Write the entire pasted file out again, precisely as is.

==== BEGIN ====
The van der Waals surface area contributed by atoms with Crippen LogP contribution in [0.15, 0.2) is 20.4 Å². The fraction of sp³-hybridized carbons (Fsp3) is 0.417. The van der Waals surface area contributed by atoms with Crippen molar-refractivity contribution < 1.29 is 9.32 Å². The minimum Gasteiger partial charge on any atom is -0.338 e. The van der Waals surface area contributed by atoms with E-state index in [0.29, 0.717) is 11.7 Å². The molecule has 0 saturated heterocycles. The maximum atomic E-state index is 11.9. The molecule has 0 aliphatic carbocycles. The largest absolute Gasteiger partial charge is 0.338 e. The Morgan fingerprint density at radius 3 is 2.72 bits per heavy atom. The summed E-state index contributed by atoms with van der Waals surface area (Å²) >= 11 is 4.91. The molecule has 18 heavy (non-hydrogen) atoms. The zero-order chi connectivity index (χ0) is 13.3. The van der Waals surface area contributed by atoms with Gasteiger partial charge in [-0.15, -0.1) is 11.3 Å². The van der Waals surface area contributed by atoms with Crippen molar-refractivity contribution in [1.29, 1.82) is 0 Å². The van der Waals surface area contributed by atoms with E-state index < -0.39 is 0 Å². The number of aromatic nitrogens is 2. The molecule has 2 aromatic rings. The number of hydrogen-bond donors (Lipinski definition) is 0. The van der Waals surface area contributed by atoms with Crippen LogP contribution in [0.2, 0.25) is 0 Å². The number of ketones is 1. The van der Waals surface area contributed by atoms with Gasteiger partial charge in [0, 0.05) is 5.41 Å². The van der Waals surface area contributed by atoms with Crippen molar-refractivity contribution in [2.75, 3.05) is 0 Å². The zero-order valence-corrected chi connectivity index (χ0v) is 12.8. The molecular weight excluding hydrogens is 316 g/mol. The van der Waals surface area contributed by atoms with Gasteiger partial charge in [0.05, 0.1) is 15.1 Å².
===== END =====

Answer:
The van der Waals surface area contributed by atoms with Crippen LogP contribution in [0.15, 0.2) is 20.4 Å². The fraction of sp³-hybridized carbons (Fsp3) is 0.417. The van der Waals surface area contributed by atoms with Crippen molar-refractivity contribution < 1.29 is 9.32 Å². The minimum Gasteiger partial charge on any atom is -0.338 e. The van der Waals surface area contributed by atoms with E-state index in [0.29, 0.717) is 11.7 Å². The molecule has 0 saturated heterocycles. The maximum atomic E-state index is 11.9. The molecule has 0 aliphatic carbocycles. The largest absolute Gasteiger partial charge is 0.338 e. The Morgan fingerprint density at radius 3 is 2.72 bits per heavy atom. The summed E-state index contributed by atoms with van der Waals surface area (Å²) >= 11 is 4.91. The molecule has 18 heavy (non-hydrogen) atoms. The zero-order chi connectivity index (χ0) is 13.3. The van der Waals surface area contributed by atoms with Gasteiger partial charge in [-0.15, -0.1) is 11.3 Å². The van der Waals surface area contributed by atoms with Crippen molar-refractivity contribution in [1.29, 1.82) is 0 Å². The van der Waals surface area contributed by atoms with E-state index < -0.39 is 0 Å². The number of aromatic nitrogens is 2. The molecule has 2 aromatic rings. The number of hydrogen-bond donors (Lipinski definition) is 0. The van der Waals surface area contributed by atoms with Crippen LogP contribution in [0.2, 0.25) is 0 Å². The number of ketones is 1. The van der Waals surface area contributed by atoms with Gasteiger partial charge in [0, 0.05) is 5.41 Å². The van der Waals surface area contributed by atoms with Crippen molar-refractivity contribution in [2.75, 3.05) is 0 Å². The zero-order valence-corrected chi connectivity index (χ0v) is 12.8. The molecular weight excluding hydrogens is 316 g/mol. The van der Waals surface area contributed by atoms with Gasteiger partial charge in [0.05, 0.1) is 15.1 Å².